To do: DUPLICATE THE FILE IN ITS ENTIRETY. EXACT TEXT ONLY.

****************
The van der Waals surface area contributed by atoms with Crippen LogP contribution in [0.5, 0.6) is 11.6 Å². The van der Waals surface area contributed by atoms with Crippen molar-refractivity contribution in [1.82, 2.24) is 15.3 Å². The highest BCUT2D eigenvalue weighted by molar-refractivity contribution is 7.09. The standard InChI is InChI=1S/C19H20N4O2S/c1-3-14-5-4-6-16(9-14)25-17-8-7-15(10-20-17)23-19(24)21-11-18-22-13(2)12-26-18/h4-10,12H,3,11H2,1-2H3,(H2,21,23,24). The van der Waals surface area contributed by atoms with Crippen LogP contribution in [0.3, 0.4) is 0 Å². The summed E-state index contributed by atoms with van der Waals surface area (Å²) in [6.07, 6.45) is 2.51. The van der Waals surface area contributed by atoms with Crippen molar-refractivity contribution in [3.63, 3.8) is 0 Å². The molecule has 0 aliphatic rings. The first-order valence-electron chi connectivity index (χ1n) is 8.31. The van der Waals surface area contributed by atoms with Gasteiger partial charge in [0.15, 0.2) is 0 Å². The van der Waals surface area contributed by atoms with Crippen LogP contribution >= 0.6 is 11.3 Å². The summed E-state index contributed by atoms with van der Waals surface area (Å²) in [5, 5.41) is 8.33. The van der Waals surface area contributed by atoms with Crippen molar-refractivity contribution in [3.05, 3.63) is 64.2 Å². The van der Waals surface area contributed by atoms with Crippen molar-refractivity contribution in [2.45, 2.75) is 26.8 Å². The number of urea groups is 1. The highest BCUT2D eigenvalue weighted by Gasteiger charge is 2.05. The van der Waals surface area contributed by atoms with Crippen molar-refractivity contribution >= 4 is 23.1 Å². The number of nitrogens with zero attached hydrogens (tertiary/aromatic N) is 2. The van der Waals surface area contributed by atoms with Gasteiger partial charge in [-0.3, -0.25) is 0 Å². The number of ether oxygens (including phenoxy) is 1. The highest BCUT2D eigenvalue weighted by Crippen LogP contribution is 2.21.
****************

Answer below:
The van der Waals surface area contributed by atoms with Crippen LogP contribution in [0.5, 0.6) is 11.6 Å². The van der Waals surface area contributed by atoms with Crippen molar-refractivity contribution in [1.82, 2.24) is 15.3 Å². The highest BCUT2D eigenvalue weighted by molar-refractivity contribution is 7.09. The standard InChI is InChI=1S/C19H20N4O2S/c1-3-14-5-4-6-16(9-14)25-17-8-7-15(10-20-17)23-19(24)21-11-18-22-13(2)12-26-18/h4-10,12H,3,11H2,1-2H3,(H2,21,23,24). The van der Waals surface area contributed by atoms with Crippen LogP contribution in [0.3, 0.4) is 0 Å². The summed E-state index contributed by atoms with van der Waals surface area (Å²) in [6.07, 6.45) is 2.51. The van der Waals surface area contributed by atoms with Crippen molar-refractivity contribution in [3.63, 3.8) is 0 Å². The molecule has 0 aliphatic rings. The first-order valence-electron chi connectivity index (χ1n) is 8.31. The van der Waals surface area contributed by atoms with Gasteiger partial charge in [0.15, 0.2) is 0 Å². The van der Waals surface area contributed by atoms with Crippen LogP contribution >= 0.6 is 11.3 Å². The summed E-state index contributed by atoms with van der Waals surface area (Å²) in [5, 5.41) is 8.33. The van der Waals surface area contributed by atoms with Crippen molar-refractivity contribution in [3.05, 3.63) is 64.2 Å². The van der Waals surface area contributed by atoms with Crippen molar-refractivity contribution in [2.45, 2.75) is 26.8 Å². The number of urea groups is 1. The highest BCUT2D eigenvalue weighted by Gasteiger charge is 2.05. The van der Waals surface area contributed by atoms with Crippen molar-refractivity contribution >= 4 is 23.1 Å². The number of nitrogens with zero attached hydrogens (tertiary/aromatic N) is 2. The van der Waals surface area contributed by atoms with Gasteiger partial charge in [-0.3, -0.25) is 0 Å². The number of ether oxygens (including phenoxy) is 1. The highest BCUT2D eigenvalue weighted by Crippen LogP contribution is 2.21.